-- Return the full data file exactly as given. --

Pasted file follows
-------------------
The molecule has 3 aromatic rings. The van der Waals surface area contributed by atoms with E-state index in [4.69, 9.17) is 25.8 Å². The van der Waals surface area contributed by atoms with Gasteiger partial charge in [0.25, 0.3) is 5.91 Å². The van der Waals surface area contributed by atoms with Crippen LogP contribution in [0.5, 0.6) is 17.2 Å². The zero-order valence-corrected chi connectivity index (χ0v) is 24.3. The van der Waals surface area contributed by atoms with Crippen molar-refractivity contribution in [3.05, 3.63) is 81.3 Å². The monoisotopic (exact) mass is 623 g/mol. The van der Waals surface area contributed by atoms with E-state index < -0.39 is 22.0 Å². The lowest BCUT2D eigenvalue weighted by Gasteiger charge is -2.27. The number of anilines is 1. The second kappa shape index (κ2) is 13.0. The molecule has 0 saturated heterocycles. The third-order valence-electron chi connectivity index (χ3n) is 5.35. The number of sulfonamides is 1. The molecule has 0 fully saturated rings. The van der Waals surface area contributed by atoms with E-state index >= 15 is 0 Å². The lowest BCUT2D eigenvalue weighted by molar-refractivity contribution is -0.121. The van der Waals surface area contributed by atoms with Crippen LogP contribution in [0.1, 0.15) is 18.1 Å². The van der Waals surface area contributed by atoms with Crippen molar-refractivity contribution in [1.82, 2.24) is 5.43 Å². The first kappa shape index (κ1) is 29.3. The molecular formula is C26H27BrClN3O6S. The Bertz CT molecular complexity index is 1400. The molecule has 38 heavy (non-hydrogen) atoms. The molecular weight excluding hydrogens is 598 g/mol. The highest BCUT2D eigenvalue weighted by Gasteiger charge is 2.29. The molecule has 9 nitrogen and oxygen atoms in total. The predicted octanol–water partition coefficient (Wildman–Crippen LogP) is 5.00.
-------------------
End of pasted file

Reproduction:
The molecule has 3 aromatic rings. The van der Waals surface area contributed by atoms with E-state index in [4.69, 9.17) is 25.8 Å². The van der Waals surface area contributed by atoms with Gasteiger partial charge in [0.25, 0.3) is 5.91 Å². The van der Waals surface area contributed by atoms with Crippen LogP contribution in [0.5, 0.6) is 17.2 Å². The zero-order valence-corrected chi connectivity index (χ0v) is 24.3. The van der Waals surface area contributed by atoms with Crippen molar-refractivity contribution in [3.05, 3.63) is 81.3 Å². The monoisotopic (exact) mass is 623 g/mol. The van der Waals surface area contributed by atoms with E-state index < -0.39 is 22.0 Å². The lowest BCUT2D eigenvalue weighted by Gasteiger charge is -2.27. The number of anilines is 1. The second kappa shape index (κ2) is 13.0. The molecule has 0 saturated heterocycles. The third-order valence-electron chi connectivity index (χ3n) is 5.35. The number of sulfonamides is 1. The molecule has 0 fully saturated rings. The van der Waals surface area contributed by atoms with E-state index >= 15 is 0 Å². The lowest BCUT2D eigenvalue weighted by molar-refractivity contribution is -0.121. The van der Waals surface area contributed by atoms with Crippen LogP contribution in [0.1, 0.15) is 18.1 Å². The van der Waals surface area contributed by atoms with Crippen molar-refractivity contribution in [1.82, 2.24) is 5.43 Å². The first kappa shape index (κ1) is 29.3. The molecular formula is C26H27BrClN3O6S. The Bertz CT molecular complexity index is 1400. The molecule has 38 heavy (non-hydrogen) atoms. The molecular weight excluding hydrogens is 598 g/mol. The highest BCUT2D eigenvalue weighted by Gasteiger charge is 2.29. The molecule has 9 nitrogen and oxygen atoms in total. The predicted octanol–water partition coefficient (Wildman–Crippen LogP) is 5.00.